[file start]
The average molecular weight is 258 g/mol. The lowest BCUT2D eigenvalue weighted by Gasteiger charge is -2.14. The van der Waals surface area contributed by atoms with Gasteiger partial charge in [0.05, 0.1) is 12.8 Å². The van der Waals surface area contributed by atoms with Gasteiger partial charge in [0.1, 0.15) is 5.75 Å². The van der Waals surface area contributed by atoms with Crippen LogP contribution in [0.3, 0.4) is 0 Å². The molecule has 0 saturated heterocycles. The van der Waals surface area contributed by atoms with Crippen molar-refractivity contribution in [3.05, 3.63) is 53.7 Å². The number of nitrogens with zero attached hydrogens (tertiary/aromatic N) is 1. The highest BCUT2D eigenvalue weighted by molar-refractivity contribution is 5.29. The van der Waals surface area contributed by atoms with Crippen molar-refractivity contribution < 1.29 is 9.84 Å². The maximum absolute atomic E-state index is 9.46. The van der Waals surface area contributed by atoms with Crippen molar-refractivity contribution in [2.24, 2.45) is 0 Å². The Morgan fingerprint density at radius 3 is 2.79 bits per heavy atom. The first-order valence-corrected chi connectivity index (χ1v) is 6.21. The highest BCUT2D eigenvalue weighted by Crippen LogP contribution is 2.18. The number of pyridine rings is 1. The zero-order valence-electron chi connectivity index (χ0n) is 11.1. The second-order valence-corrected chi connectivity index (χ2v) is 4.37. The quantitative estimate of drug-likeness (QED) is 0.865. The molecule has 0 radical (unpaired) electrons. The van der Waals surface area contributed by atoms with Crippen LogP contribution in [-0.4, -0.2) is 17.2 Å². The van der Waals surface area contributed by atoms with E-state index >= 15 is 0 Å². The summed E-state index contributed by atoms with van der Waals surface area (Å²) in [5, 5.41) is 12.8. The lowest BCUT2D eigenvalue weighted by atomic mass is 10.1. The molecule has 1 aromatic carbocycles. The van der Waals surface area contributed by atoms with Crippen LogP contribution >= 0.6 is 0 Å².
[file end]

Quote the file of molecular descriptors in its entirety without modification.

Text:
The average molecular weight is 258 g/mol. The lowest BCUT2D eigenvalue weighted by Gasteiger charge is -2.14. The van der Waals surface area contributed by atoms with Gasteiger partial charge in [0.05, 0.1) is 12.8 Å². The van der Waals surface area contributed by atoms with Gasteiger partial charge in [0.1, 0.15) is 5.75 Å². The van der Waals surface area contributed by atoms with Crippen LogP contribution in [0.3, 0.4) is 0 Å². The molecule has 0 saturated heterocycles. The van der Waals surface area contributed by atoms with Crippen molar-refractivity contribution in [3.05, 3.63) is 53.7 Å². The number of nitrogens with zero attached hydrogens (tertiary/aromatic N) is 1. The highest BCUT2D eigenvalue weighted by molar-refractivity contribution is 5.29. The van der Waals surface area contributed by atoms with Crippen molar-refractivity contribution < 1.29 is 9.84 Å². The maximum absolute atomic E-state index is 9.46. The van der Waals surface area contributed by atoms with Crippen molar-refractivity contribution in [2.24, 2.45) is 0 Å². The Morgan fingerprint density at radius 3 is 2.79 bits per heavy atom. The first-order valence-corrected chi connectivity index (χ1v) is 6.21. The highest BCUT2D eigenvalue weighted by Crippen LogP contribution is 2.18. The number of pyridine rings is 1. The zero-order valence-electron chi connectivity index (χ0n) is 11.1. The second-order valence-corrected chi connectivity index (χ2v) is 4.37. The quantitative estimate of drug-likeness (QED) is 0.865. The molecule has 0 radical (unpaired) electrons. The van der Waals surface area contributed by atoms with Crippen LogP contribution in [-0.4, -0.2) is 17.2 Å². The van der Waals surface area contributed by atoms with E-state index >= 15 is 0 Å². The summed E-state index contributed by atoms with van der Waals surface area (Å²) in [5, 5.41) is 12.8. The lowest BCUT2D eigenvalue weighted by atomic mass is 10.1. The molecule has 1 aromatic carbocycles. The van der Waals surface area contributed by atoms with Crippen LogP contribution >= 0.6 is 0 Å².